More than twenty minutes of getting a hard sell for stuff is incredibly exhausting.  It's in my best interest to haggle, but I was tired like I'd just gone for a five-mile hike, and so was Benet.  We found our way out of the labyrinth of shops (it's hard to be somewhere where, if you take out a map, five local guides will come out of the woodwork and ask for money) and started back to the riad, stopping briefly to show Abdul and his boss the trilobites so they'd know we did okay on their advice.  The next day before leaving Marrakech I stopped by to give them a copy of my album.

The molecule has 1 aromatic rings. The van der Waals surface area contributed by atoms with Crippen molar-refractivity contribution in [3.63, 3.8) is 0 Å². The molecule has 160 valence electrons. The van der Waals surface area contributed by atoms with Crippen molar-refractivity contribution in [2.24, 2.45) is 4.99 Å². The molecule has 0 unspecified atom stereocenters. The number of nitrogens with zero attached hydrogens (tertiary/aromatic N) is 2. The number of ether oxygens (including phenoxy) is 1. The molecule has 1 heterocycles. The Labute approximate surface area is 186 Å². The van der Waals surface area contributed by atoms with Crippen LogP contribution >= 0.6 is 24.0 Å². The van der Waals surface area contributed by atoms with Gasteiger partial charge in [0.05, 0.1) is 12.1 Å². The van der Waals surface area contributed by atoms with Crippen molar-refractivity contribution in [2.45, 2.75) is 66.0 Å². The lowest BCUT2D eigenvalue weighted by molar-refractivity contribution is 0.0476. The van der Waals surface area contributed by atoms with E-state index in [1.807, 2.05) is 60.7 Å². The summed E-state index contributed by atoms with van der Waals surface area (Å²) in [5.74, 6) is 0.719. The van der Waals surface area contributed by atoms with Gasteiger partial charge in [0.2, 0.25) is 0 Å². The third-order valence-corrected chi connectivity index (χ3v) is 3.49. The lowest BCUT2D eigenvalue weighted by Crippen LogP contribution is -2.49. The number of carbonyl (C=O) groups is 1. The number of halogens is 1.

We got back to the riad and the maids had scattered rose petals on the bed.  So beautiful!  Such a nice reminder that we were in Morocco.  Here, there is what was once a fountain in the middle of the courtyard, and it is always full of rose petals and, during the evening, little candles.  An hour or two of tranquility was enough for us to come back to ourselves, and I remembered that after we'd had breakfast earlier, a well-dressed young man had tried to sell us on lunch right next door, and we'd told him we might come back.  It's common here for there to be hawkers for restaurants, and unlike shopkeepers, it's hard to argue with someone who has just eaten, so you can actually make eye contact and say, 'une autre fois, peut-etre, inshallah,' which is polite and gets you out of there.  Because what are they going to do, say "Oh, but you haven't eaten lunch yet as a gift for someone else!"  (A common tactic with shopkeepers.)  At any rate, we decided to go back there, and the same guy came out and recognized us!